You might have heard the old news that Mars Hill in Seattle has developed an iPhone application. As has The Reaction, a movement in Denver. And a couple weeks ago, NOOMA provided me the opportunity to preview one of their iPhone applications–designed to give owners an opportunity to look on with a friend and go through discussion questions together.
A search through the App Store revealed a few more church applications, plenty of church finders and some Christian quote search engines. It seems that the church is getting on board with this whole “app” thing. Even theWashington Post covered the idea of religious applications.
This whole idea has got me feeling conflicted.
The skeptic in me has lots of questions:
- Are all churches going to fall into the pressure of keeping up with the Joneses and have to direct resources towards this sort of technological development?
- Should the church ever be taking a stand against increasing complexity in the world to advocate simplicity and focus in life? (Shane Hipps would say yes.)
- Does developing this communicate that people need to be rich to be fully-involved in your church?
- Does the world really need an iPhone application in order to connect with Jesus?
- Will iPhone apps become like web sites where we chuckle at the churches who don’t have one?
And maybe, for your church, you ask these questions and you find this is the best way to accomplish your mission. It’s kind of exciting to think of people shaking their phones to share sermons or having a new point of access to churches. Or to imagine people visiting your church on their phone before they visit your church on the web before they visit your church in real life. (Wow, this world is getting complicated.)
Some of you are reaching out to a technology-driven, attention-span-deprived and hip audience. For a handful of churches out there, your message won’t get across without the latest medium. And perhaps that is the single best point of entry for you to reach the unchurched and strengthen your church.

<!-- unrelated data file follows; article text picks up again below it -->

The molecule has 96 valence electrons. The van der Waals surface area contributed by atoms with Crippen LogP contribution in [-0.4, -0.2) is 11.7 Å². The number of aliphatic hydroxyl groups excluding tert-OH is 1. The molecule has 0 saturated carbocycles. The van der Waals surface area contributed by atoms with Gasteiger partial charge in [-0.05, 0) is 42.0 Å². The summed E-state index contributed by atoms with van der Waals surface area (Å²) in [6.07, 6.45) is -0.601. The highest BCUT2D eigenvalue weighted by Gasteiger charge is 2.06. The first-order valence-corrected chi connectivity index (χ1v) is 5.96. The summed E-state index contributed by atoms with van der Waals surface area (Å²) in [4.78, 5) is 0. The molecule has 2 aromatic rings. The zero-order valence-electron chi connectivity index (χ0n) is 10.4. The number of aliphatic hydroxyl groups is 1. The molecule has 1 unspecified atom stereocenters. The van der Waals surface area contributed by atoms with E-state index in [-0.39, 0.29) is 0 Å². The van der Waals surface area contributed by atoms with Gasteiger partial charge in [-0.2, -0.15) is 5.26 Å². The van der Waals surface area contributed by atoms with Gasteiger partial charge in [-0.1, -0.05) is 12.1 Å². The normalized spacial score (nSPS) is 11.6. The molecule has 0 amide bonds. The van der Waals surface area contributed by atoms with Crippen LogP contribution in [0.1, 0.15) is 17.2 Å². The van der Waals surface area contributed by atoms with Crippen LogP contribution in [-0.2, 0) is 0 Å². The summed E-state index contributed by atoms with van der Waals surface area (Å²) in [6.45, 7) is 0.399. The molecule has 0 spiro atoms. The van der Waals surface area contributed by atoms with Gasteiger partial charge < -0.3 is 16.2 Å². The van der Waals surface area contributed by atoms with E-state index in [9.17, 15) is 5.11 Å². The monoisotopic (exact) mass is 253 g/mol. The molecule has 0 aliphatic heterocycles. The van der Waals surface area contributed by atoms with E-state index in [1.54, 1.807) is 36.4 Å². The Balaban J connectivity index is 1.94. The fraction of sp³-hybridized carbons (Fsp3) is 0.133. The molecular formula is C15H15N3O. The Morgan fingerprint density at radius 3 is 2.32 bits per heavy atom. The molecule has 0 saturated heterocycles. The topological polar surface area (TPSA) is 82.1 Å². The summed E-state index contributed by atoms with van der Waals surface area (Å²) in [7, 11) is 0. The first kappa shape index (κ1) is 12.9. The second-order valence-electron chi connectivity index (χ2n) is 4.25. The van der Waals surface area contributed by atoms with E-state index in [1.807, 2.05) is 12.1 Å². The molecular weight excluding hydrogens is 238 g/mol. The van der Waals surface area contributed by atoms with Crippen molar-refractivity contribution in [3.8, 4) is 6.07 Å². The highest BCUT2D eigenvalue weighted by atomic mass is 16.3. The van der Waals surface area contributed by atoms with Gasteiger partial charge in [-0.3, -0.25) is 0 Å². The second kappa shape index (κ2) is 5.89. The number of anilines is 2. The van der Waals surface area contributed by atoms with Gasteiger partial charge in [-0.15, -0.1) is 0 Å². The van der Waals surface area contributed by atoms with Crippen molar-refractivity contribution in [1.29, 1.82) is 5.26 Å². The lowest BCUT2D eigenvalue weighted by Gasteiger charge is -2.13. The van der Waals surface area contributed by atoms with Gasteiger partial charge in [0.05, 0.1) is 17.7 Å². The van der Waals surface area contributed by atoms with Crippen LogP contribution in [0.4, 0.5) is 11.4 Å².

But, for other churches, your community doesn’t need that technological point of entry. I would even venture to say that most churches don’t need to cater to the technological early adopters. We hear people, even your average person, lauding the latest gizmos and technology, and we assume we need to connect through those avenues.
But often, as humans, our desire for gadgets and technological connectivity is little more than a proxy for a deeper desire to connect with humanity and purpose. And for most churches, you won’t need an app for that. There are other ways for you to plug your community in to relationships and purpose. Ways that will be much more efficient and effective than the latest technology.
What’s Your Strategy?
At its heart, this isn’t a question about gizmos, gadgets and trinkets. This is a question about strategy and values. It’s easy to skip the part where we say, “Hey, wait a minute. Does this fit in with our strategy? Does this fit in with our values? Or are we just doing this to do it?” Figuring out who you’re trying to reach, what you’re trying to say and how you’re going about it aren’t as fun as using the latest technology, but they can make a big difference in how effective your church is.
For some of you, the newest trend is an irreplaceable avenue to reach your audience. But for others, don’t lose sight of this simple fact: Relevance is about much, much more than technology. It all depends on your strategy.